Sample Processing

 

Cervical Cytology Practice Guideline

Approved by the ASC Executive Board November 10, 2000

 

 

IV. Laboratory Sample Processing

Laboratory sample processing includes steps from the receipt of the specimen in the laboratory to the delivery of a stained slide ready for microscopic examination.  The information is based upon practices cited in standard cytology references.53545556  Throughout processing, the integrity of the specimen must be maintained57 and the principles of universal precautions followed.58 No result is to be released unless the system is functioning properly.

IV.A.  Receipt and Identification of the Specimen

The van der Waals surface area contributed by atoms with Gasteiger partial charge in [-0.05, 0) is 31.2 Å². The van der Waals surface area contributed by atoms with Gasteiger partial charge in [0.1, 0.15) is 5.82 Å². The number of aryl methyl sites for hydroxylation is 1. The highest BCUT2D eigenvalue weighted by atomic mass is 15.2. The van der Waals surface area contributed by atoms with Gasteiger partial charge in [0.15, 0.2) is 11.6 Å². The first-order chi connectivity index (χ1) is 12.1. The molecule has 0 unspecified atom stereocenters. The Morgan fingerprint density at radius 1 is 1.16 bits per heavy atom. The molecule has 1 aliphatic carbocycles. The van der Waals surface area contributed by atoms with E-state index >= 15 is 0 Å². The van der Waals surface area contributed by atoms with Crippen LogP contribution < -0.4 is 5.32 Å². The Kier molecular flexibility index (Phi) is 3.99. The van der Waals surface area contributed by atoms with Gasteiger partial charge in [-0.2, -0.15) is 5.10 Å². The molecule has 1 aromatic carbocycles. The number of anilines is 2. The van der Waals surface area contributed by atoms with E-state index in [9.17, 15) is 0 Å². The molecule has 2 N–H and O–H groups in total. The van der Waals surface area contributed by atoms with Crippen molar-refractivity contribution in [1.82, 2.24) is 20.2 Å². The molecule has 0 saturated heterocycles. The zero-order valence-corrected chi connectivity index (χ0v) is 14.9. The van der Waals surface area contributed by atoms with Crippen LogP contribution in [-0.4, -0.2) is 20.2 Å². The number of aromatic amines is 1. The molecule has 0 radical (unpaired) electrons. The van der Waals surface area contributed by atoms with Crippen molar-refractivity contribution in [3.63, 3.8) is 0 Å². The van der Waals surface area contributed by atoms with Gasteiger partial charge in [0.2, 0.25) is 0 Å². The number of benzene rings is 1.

The laboratory should confirm the integrity of the specimen received.  Specimens are accepted only when ordered by physicians or other persons authorized by law.  To process, each sample must have an accompanying request form completed by the authorized provider.  The laboratory should have a procedure in place for handling oral requests.  The provider must properly label specimens.

IV.A.1.  Requisition Requirements

The requisition accompanying the specimen should be completed with the patient’s first and last name and the age or date of birth at a minimum.43  The date the sample was collected, the source of the material and the name, location and telephone/FAX number of the requesting physician should be included on the requisition.  A medical record number or any other unique identifier may also be included.  These elements are required to ensure that specimen results are linked with the appropriate patient.  They also make it possible for the laboratory to make prior and/or concurrent results available at the time of cytologic interpretation if necessary.